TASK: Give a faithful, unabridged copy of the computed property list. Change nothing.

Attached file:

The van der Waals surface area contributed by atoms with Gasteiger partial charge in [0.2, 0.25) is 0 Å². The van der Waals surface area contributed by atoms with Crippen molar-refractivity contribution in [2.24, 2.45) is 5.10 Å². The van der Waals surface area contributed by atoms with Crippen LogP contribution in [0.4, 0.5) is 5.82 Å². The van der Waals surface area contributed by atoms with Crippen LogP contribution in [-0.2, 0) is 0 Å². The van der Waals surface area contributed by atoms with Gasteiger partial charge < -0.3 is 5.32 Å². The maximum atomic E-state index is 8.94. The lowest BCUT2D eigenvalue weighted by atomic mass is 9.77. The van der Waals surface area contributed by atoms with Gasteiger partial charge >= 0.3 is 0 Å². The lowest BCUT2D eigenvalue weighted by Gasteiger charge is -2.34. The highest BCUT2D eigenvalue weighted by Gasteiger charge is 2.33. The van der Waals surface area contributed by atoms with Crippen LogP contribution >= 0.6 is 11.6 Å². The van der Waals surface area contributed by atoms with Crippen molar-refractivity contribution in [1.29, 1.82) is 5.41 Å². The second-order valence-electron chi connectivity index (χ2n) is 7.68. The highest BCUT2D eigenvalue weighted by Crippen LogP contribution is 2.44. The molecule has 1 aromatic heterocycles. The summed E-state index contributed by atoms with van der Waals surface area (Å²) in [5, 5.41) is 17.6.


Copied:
The van der Waals surface area contributed by atoms with Gasteiger partial charge in [0.2, 0.25) is 0 Å². The van der Waals surface area contributed by atoms with Crippen molar-refractivity contribution in [2.24, 2.45) is 5.10 Å². The van der Waals surface area contributed by atoms with Crippen LogP contribution in [0.4, 0.5) is 5.82 Å². The van der Waals surface area contributed by atoms with Crippen LogP contribution in [-0.2, 0) is 0 Å². The van der Waals surface area contributed by atoms with Gasteiger partial charge < -0.3 is 5.32 Å². The maximum atomic E-state index is 8.94. The lowest BCUT2D eigenvalue weighted by atomic mass is 9.77. The van der Waals surface area contributed by atoms with Gasteiger partial charge >= 0.3 is 0 Å². The lowest BCUT2D eigenvalue weighted by Gasteiger charge is -2.34. The highest BCUT2D eigenvalue weighted by Gasteiger charge is 2.33. The van der Waals surface area contributed by atoms with Crippen LogP contribution >= 0.6 is 11.6 Å². The van der Waals surface area contributed by atoms with Crippen molar-refractivity contribution in [1.29, 1.82) is 5.41 Å². The second-order valence-electron chi connectivity index (χ2n) is 7.68. The highest BCUT2D eigenvalue weighted by Crippen LogP contribution is 2.44. The molecule has 1 aromatic heterocycles. The summed E-state index contributed by atoms with van der Waals surface area (Å²) in [5, 5.41) is 17.6.